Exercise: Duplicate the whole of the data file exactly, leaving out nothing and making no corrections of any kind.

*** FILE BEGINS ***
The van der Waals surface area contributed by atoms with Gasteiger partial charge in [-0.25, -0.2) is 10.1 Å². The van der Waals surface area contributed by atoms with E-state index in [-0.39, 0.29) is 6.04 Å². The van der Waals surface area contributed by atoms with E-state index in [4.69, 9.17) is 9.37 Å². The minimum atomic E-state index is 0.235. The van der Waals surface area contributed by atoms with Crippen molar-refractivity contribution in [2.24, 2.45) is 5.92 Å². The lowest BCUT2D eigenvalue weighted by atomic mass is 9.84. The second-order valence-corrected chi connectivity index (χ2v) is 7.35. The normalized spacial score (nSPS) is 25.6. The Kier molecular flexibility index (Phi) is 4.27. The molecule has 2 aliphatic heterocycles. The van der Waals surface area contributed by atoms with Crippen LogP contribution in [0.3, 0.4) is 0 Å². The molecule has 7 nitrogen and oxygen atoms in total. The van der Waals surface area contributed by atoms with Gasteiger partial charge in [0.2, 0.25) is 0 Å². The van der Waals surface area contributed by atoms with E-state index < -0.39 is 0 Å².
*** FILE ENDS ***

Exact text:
The van der Waals surface area contributed by atoms with Gasteiger partial charge in [-0.25, -0.2) is 10.1 Å². The van der Waals surface area contributed by atoms with E-state index in [-0.39, 0.29) is 6.04 Å². The van der Waals surface area contributed by atoms with E-state index in [4.69, 9.17) is 9.37 Å². The minimum atomic E-state index is 0.235. The van der Waals surface area contributed by atoms with Crippen molar-refractivity contribution in [2.24, 2.45) is 5.92 Å². The lowest BCUT2D eigenvalue weighted by atomic mass is 9.84. The second-order valence-corrected chi connectivity index (χ2v) is 7.35. The normalized spacial score (nSPS) is 25.6. The Kier molecular flexibility index (Phi) is 4.27. The molecule has 2 aliphatic heterocycles. The van der Waals surface area contributed by atoms with Crippen LogP contribution in [0.3, 0.4) is 0 Å². The molecule has 7 nitrogen and oxygen atoms in total. The van der Waals surface area contributed by atoms with Gasteiger partial charge in [0.2, 0.25) is 0 Å². The van der Waals surface area contributed by atoms with E-state index < -0.39 is 0 Å².